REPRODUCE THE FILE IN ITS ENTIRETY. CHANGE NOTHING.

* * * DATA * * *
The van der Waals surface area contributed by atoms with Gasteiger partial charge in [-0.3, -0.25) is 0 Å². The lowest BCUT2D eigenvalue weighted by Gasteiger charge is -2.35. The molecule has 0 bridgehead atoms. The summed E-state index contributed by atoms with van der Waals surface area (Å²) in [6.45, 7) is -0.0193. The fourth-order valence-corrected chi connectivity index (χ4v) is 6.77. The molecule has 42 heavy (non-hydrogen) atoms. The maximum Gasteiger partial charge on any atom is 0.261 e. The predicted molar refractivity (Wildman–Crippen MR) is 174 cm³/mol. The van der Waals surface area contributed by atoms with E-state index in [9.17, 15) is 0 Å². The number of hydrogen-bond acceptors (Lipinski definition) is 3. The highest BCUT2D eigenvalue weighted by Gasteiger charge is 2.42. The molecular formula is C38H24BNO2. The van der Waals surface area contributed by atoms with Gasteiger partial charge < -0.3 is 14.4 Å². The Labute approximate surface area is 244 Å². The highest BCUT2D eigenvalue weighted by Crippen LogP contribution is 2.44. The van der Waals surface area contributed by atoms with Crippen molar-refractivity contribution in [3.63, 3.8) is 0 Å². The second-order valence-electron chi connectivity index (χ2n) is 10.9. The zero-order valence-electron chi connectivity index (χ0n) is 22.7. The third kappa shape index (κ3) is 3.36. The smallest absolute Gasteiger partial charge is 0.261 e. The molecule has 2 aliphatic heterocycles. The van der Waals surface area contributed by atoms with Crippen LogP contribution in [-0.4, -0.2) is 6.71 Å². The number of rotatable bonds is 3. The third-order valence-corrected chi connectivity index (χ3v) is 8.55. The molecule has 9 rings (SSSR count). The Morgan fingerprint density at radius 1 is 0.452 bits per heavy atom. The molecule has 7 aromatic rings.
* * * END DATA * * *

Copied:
The van der Waals surface area contributed by atoms with Gasteiger partial charge in [-0.3, -0.25) is 0 Å². The lowest BCUT2D eigenvalue weighted by Gasteiger charge is -2.35. The molecule has 0 bridgehead atoms. The summed E-state index contributed by atoms with van der Waals surface area (Å²) in [6.45, 7) is -0.0193. The fourth-order valence-corrected chi connectivity index (χ4v) is 6.77. The molecule has 42 heavy (non-hydrogen) atoms. The maximum Gasteiger partial charge on any atom is 0.261 e. The predicted molar refractivity (Wildman–Crippen MR) is 174 cm³/mol. The van der Waals surface area contributed by atoms with E-state index in [9.17, 15) is 0 Å². The number of hydrogen-bond acceptors (Lipinski definition) is 3. The highest BCUT2D eigenvalue weighted by Gasteiger charge is 2.42. The molecular formula is C38H24BNO2. The van der Waals surface area contributed by atoms with Gasteiger partial charge < -0.3 is 14.4 Å². The Labute approximate surface area is 244 Å². The highest BCUT2D eigenvalue weighted by Crippen LogP contribution is 2.44. The van der Waals surface area contributed by atoms with Crippen molar-refractivity contribution in [3.63, 3.8) is 0 Å². The second-order valence-electron chi connectivity index (χ2n) is 10.9. The zero-order valence-electron chi connectivity index (χ0n) is 22.7. The third kappa shape index (κ3) is 3.36. The smallest absolute Gasteiger partial charge is 0.261 e. The molecule has 2 aliphatic heterocycles. The van der Waals surface area contributed by atoms with Crippen LogP contribution in [-0.4, -0.2) is 6.71 Å². The number of rotatable bonds is 3. The third-order valence-corrected chi connectivity index (χ3v) is 8.55. The molecule has 9 rings (SSSR count). The Morgan fingerprint density at radius 1 is 0.452 bits per heavy atom. The molecule has 7 aromatic rings.